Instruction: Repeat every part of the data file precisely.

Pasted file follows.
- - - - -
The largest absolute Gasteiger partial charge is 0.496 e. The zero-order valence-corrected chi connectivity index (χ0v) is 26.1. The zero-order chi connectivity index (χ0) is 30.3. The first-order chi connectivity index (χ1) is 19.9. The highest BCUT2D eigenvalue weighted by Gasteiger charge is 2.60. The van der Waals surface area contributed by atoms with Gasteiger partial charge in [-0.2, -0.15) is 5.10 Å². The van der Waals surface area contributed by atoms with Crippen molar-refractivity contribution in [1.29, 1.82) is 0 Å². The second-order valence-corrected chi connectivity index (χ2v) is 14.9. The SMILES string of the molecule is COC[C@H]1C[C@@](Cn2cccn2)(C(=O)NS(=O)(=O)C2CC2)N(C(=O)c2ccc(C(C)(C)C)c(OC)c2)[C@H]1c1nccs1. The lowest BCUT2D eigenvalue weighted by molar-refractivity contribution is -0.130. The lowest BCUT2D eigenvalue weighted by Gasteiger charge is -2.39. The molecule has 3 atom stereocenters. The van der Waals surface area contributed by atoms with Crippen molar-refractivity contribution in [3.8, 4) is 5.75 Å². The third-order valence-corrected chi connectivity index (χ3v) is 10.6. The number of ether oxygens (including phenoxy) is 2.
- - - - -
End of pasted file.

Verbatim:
The largest absolute Gasteiger partial charge is 0.496 e. The zero-order valence-corrected chi connectivity index (χ0v) is 26.1. The zero-order chi connectivity index (χ0) is 30.3. The first-order chi connectivity index (χ1) is 19.9. The highest BCUT2D eigenvalue weighted by Gasteiger charge is 2.60. The van der Waals surface area contributed by atoms with Gasteiger partial charge in [-0.2, -0.15) is 5.10 Å². The van der Waals surface area contributed by atoms with Crippen molar-refractivity contribution in [1.29, 1.82) is 0 Å². The second-order valence-corrected chi connectivity index (χ2v) is 14.9. The SMILES string of the molecule is COC[C@H]1C[C@@](Cn2cccn2)(C(=O)NS(=O)(=O)C2CC2)N(C(=O)c2ccc(C(C)(C)C)c(OC)c2)[C@H]1c1nccs1. The lowest BCUT2D eigenvalue weighted by molar-refractivity contribution is -0.130. The lowest BCUT2D eigenvalue weighted by Gasteiger charge is -2.39. The molecule has 3 atom stereocenters. The van der Waals surface area contributed by atoms with Crippen molar-refractivity contribution in [3.8, 4) is 5.75 Å². The third-order valence-corrected chi connectivity index (χ3v) is 10.6. The number of ether oxygens (including phenoxy) is 2.